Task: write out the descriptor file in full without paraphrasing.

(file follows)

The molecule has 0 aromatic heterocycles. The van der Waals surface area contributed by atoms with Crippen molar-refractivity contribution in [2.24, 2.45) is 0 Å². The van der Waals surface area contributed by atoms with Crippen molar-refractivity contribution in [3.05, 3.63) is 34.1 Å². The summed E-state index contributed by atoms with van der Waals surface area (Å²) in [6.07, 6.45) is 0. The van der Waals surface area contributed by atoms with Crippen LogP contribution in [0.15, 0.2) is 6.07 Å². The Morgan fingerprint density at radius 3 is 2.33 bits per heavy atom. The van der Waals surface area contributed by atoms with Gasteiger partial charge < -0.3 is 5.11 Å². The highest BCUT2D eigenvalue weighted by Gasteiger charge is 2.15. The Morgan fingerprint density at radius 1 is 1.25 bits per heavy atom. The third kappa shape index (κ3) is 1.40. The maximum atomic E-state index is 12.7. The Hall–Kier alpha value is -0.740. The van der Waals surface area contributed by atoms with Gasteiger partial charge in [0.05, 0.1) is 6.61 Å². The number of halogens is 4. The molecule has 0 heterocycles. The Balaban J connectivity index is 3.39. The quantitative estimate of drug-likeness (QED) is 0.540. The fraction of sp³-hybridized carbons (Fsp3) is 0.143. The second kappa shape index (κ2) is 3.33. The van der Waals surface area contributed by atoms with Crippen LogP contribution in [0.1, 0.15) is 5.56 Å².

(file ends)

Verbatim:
The molecule has 0 aromatic heterocycles. The van der Waals surface area contributed by atoms with Crippen molar-refractivity contribution in [2.24, 2.45) is 0 Å². The van der Waals surface area contributed by atoms with Crippen molar-refractivity contribution in [3.05, 3.63) is 34.1 Å². The summed E-state index contributed by atoms with van der Waals surface area (Å²) in [6.07, 6.45) is 0. The van der Waals surface area contributed by atoms with Crippen LogP contribution in [0.15, 0.2) is 6.07 Å². The Morgan fingerprint density at radius 3 is 2.33 bits per heavy atom. The van der Waals surface area contributed by atoms with Gasteiger partial charge < -0.3 is 5.11 Å². The highest BCUT2D eigenvalue weighted by Gasteiger charge is 2.15. The Morgan fingerprint density at radius 1 is 1.25 bits per heavy atom. The third kappa shape index (κ3) is 1.40. The maximum atomic E-state index is 12.7. The Hall–Kier alpha value is -0.740. The van der Waals surface area contributed by atoms with Gasteiger partial charge in [0.05, 0.1) is 6.61 Å². The number of halogens is 4. The molecule has 0 heterocycles. The Balaban J connectivity index is 3.39. The quantitative estimate of drug-likeness (QED) is 0.540. The fraction of sp³-hybridized carbons (Fsp3) is 0.143. The second kappa shape index (κ2) is 3.33. The van der Waals surface area contributed by atoms with Crippen LogP contribution in [0.1, 0.15) is 5.56 Å².